You have to give the media credit for this much: they don’t seem in the least aware how self-important and unbelievable they appear. Practically no one watches the nightly network news at suppertime anymore. Why would anyone want to? Yet millions watch the Daily Show at eleven pm, on a network called _Comedy Central_, where one of the show’s main purposes is to satirize and laugh at the network news! The irony is outstanding: Stewart makes fun of the network news shows night after night for the incredible way they report current events, and they become gravely anxious about their credibility when one of their own is caught telling a war story. Stewart wonders how these professionals can be so self-absorbed.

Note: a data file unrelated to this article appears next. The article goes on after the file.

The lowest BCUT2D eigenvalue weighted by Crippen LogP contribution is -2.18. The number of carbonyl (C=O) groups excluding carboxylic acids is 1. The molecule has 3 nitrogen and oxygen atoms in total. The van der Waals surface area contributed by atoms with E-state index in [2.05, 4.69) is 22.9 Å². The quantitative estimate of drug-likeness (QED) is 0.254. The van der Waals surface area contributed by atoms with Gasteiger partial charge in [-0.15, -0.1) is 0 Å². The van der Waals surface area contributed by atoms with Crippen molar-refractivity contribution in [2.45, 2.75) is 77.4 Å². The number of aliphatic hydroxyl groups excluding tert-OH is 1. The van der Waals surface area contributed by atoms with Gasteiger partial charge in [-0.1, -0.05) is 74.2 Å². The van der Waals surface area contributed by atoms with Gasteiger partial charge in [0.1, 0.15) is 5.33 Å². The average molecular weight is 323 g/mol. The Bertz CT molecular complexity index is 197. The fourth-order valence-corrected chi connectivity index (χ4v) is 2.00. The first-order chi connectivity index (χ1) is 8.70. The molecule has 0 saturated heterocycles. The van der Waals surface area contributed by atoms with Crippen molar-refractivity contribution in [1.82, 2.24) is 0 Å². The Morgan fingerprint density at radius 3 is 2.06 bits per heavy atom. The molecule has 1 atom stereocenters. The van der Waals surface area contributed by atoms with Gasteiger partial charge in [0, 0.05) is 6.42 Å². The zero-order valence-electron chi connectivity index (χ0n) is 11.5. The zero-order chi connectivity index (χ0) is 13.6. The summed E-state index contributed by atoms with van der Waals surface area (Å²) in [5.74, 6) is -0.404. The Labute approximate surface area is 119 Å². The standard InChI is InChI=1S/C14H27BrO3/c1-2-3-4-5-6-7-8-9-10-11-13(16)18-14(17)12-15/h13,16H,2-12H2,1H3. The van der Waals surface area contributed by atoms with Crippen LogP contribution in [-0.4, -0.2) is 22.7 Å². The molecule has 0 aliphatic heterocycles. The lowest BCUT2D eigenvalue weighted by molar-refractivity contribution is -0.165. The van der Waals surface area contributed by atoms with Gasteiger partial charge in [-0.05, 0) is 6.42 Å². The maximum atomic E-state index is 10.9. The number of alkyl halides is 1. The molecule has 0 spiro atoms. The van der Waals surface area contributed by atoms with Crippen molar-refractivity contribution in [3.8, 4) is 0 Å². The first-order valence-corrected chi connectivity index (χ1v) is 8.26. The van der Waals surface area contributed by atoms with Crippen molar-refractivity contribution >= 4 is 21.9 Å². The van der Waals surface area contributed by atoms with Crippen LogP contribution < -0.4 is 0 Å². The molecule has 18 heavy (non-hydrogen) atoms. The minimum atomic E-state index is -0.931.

I wonder if Williams’ boss hopes he won’t come back after six months. Meantime, Brian should appear as a guest on his own show, chalk in hand with a blackboard as a backdrop. Then he should write a hundred times, “I will not tell war stories, dilate on Katrina, or exaggerate the number of puppies I saved ever again. No, I will not.” The time required for that exercise might actually occupy two newscasts, and gain ratings for NBC that it could never obtain from what it calls real news.
The analysis above suggests that Jon Stewart’s commentary on the news places him well apart from mainstream news sources. On the other hand, you do not see a lot of commentary from him on big topics like the CIA’s post-9/11 torture archipelago, Edward Snowden and internet surveillance, or the controlled demolition of World Trade Center 7. As a satirist, he does not have an obligation to take up topics like that. He picks subjects that work well for his comedy. He picks up on things he knows his audience will appreciate.